Jay’s knack for product innovation also extended to new ideas for the company’s labor force. One of his ideas – an annual wage program called “straight time” which guaranteed an average of 40 hours work throughout the year, regardless of seasonal fluctuations, and an Old Age Retirement Plan that reduced paychecks by $.20 a week (there were no federal retirement programs at that time) – was misunderstood and misrepresented by union organizers, and the Hormel workers went on strike in November 1933. For three days tensions in Austin ran high, as labor disputes in that era were usually violent confrontations, but cooler heads prevailed. Jay negotiated a settlement and the strike was resolved after three days. In a moment of wry irony, the same union leadership that had objected to Jay’s ideas in 1933 the very next year asked for a guaranteed annual wage, and by the end of 1934 the entire plant was on “straight time” pay, just as Jay had wanted to implement in the first place.
In order to stay ahead of competition from other meat packers such as Swift and Armour, Jay developed a new canned meat product which consisted of spiced ham and shoulder meat. The new product entered the American cultural lexicon as Spam in 1936.
Jay’s focus on worker satisfaction led to the implementation of year-end bonuses in 1937, and the following year a Joint Earnings Plan which gave workers a personal investment in company performance as well as a share in the profits. Jay also developed an employee credit union at a time when such institutions were nearly unheard of, and he required that supervisors must show a minimum of three written warnings before any employee could be fired.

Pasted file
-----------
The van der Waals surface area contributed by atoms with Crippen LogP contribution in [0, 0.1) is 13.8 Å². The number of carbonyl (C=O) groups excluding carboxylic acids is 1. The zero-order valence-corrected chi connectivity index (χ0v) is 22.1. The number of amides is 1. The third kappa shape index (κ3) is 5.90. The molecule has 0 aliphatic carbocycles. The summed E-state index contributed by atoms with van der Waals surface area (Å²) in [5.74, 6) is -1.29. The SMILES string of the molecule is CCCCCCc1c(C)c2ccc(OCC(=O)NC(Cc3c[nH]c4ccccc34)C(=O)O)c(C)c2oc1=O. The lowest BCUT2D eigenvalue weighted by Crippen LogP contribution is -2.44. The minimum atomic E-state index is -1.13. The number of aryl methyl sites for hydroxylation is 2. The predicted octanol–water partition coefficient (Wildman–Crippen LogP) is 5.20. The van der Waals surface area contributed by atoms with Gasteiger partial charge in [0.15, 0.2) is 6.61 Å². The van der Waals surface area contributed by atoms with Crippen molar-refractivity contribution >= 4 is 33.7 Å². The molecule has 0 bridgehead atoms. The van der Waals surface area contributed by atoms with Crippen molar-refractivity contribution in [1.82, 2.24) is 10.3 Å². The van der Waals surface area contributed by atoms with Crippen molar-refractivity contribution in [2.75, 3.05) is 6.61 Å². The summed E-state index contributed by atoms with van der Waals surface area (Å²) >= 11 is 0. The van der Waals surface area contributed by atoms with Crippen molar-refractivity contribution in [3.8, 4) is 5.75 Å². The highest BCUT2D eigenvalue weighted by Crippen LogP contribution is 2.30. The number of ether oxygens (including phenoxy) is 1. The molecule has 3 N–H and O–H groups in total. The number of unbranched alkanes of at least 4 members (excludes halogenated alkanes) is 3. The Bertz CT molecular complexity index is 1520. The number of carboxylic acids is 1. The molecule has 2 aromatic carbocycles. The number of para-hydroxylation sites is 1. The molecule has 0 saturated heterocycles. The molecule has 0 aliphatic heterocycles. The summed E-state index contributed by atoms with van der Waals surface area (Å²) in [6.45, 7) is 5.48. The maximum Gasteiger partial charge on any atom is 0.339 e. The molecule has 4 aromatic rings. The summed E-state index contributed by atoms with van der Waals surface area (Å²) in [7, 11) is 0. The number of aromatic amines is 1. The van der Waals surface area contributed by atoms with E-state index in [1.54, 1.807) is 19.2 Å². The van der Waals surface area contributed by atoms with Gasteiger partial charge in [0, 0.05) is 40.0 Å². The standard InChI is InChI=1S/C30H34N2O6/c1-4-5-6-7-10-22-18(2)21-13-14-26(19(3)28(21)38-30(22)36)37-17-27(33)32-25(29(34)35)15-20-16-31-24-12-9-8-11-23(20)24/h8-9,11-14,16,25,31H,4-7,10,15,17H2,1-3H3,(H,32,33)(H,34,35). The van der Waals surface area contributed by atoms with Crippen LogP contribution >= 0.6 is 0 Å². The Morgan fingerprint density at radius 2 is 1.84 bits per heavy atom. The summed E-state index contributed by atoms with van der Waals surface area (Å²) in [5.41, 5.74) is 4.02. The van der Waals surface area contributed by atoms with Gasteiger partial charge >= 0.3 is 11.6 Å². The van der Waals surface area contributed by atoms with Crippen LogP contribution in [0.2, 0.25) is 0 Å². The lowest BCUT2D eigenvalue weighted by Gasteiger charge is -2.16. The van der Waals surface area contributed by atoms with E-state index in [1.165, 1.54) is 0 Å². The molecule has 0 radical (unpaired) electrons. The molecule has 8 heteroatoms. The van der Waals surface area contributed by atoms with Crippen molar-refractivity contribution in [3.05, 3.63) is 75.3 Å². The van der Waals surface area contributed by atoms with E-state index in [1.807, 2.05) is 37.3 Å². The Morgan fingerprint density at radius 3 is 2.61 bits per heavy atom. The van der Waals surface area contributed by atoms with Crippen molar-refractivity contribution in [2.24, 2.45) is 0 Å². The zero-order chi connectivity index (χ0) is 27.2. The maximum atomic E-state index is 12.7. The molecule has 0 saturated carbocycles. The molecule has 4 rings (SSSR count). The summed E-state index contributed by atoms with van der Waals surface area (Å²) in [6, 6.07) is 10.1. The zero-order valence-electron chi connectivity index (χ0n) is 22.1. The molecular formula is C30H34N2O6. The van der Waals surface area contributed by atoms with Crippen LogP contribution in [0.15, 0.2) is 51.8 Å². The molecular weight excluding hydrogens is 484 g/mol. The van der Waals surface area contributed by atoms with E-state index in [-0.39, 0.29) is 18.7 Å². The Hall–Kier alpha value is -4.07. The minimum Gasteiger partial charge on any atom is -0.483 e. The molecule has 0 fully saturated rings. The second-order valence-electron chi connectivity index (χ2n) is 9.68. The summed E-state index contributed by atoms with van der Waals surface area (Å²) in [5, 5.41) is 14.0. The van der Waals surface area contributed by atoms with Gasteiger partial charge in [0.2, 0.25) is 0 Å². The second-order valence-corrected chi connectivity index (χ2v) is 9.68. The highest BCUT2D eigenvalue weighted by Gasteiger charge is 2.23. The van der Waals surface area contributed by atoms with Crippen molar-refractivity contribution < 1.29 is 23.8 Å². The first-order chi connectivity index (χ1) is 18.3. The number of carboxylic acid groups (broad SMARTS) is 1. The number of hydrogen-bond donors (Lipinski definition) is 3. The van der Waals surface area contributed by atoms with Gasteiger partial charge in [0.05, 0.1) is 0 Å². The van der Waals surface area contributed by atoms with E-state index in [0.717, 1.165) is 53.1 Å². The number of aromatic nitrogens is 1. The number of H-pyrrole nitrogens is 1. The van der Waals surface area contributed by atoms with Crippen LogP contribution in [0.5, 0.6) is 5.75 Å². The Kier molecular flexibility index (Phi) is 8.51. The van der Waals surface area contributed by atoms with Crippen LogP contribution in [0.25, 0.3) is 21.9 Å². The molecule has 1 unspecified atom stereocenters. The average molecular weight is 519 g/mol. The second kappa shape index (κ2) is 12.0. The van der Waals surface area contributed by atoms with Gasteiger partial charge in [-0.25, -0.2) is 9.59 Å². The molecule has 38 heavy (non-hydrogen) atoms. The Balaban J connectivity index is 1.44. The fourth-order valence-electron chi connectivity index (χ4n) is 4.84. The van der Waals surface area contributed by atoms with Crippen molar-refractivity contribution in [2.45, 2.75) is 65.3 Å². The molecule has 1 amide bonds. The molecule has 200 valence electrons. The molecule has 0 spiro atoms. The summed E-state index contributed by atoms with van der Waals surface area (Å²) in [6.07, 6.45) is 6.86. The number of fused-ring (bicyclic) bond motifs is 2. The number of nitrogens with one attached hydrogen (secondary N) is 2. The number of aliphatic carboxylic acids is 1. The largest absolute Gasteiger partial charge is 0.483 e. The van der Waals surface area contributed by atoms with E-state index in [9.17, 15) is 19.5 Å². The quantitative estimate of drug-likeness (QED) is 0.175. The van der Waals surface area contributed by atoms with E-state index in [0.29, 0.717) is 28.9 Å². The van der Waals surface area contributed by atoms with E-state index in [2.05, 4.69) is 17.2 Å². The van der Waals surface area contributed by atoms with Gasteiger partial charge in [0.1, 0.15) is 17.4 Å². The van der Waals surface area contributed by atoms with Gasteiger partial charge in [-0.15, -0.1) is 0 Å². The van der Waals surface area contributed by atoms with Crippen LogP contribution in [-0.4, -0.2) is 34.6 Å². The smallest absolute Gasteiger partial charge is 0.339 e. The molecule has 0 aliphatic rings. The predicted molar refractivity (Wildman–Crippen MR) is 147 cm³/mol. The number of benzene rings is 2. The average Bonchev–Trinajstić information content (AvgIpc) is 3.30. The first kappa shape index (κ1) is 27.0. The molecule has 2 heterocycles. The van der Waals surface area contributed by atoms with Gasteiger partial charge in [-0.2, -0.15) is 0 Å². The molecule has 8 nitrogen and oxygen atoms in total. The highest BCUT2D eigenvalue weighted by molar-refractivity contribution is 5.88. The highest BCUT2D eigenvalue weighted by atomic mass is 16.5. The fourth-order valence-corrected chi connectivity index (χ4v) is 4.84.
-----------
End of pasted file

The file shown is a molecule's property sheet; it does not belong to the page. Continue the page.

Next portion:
Jay’s philosophy of business and employee relations was best explained by a speech he gave to the Owatonna Rotary Club. “It is my belief that labor troubles would not occur if business could understand labor and the fundamental rights which labor demands,” he said. “The idea that an employer is the lord and master of his own business is an antiquated notion. If you are an employer, you have a job and a trusteeship… Give labor the fair treatment which is it’s right and labor’s right to organize will never harm you.” The results of this ideology were clear to see – even in the Great Depression, Hormel & Company employed 4,495 people and the company continued to grow.
With the onset of the Second World War, Hormel & Company ramped up operations as an essential war-materials processor. The company contributed more than just food products or money to the war effort, however – more than 1,961 Hormel employees served in the armed forces during the war. Jay promised every company employee who served in the military that they would receive a two-week vacation with pay and the guarantee of a job after the war. “In any case,” Jay wrote in an open letter to all of Hormel’s workers then in uniform, “your old job will be here for you. The person who has taken your place will have to find the next best job.” In all, 951 former employees returned to work at the company, and Hormel hired an additional 121 ex-servicemen. But ‘ was painfully aware that 67 Hormel men were lost in the war, and never came back to their southern Minnesota town.
After his father’s death in 1946, Jay became Hormel’s chairman of the board and guided the company through the turbulent post-war years as the United States struggled to find its footing. In spite of uneven production demands and target adjustments, Jay was able to introduce a sick leave program and group insurance plans at a time when few other American companies offered such benefits.
Jay C. Hormel died on August 30, 1954, after a series of heart attacks; he was 61 years old. An innovator and idea-man from the very beginning, he was also forward-thinking in his attitudes toward community and corporate citizenship. “Business does not exist apart from humanity,” he said in 1940. “Business is not a vehicle for just getting. Business is a vehicle for giving – a vehicle for getting by giving.”